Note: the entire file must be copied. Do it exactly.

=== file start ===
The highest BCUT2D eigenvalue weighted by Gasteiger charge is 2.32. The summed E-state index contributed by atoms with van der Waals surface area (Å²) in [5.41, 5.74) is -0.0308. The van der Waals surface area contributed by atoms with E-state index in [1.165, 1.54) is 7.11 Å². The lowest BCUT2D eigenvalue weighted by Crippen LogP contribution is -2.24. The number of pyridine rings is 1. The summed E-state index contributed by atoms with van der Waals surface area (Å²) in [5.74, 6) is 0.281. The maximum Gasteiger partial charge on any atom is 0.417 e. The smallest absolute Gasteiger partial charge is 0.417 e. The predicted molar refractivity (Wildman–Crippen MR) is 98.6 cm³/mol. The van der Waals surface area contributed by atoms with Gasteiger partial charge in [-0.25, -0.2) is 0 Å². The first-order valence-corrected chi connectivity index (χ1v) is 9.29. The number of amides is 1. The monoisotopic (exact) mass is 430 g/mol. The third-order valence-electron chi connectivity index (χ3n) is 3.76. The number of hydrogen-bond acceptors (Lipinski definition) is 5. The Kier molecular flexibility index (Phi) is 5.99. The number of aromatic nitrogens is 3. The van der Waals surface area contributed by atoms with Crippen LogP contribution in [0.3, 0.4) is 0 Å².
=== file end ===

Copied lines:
The highest BCUT2D eigenvalue weighted by Gasteiger charge is 2.32. The summed E-state index contributed by atoms with van der Waals surface area (Å²) in [5.41, 5.74) is -0.0308. The van der Waals surface area contributed by atoms with E-state index in [1.165, 1.54) is 7.11 Å². The lowest BCUT2D eigenvalue weighted by Crippen LogP contribution is -2.24. The number of pyridine rings is 1. The summed E-state index contributed by atoms with van der Waals surface area (Å²) in [5.74, 6) is 0.281. The maximum Gasteiger partial charge on any atom is 0.417 e. The smallest absolute Gasteiger partial charge is 0.417 e. The predicted molar refractivity (Wildman–Crippen MR) is 98.6 cm³/mol. The van der Waals surface area contributed by atoms with Gasteiger partial charge in [-0.25, -0.2) is 0 Å². The first-order valence-corrected chi connectivity index (χ1v) is 9.29. The number of amides is 1. The monoisotopic (exact) mass is 430 g/mol. The third-order valence-electron chi connectivity index (χ3n) is 3.76. The number of hydrogen-bond acceptors (Lipinski definition) is 5. The Kier molecular flexibility index (Phi) is 5.99. The number of aromatic nitrogens is 3. The van der Waals surface area contributed by atoms with Crippen LogP contribution in [0.3, 0.4) is 0 Å².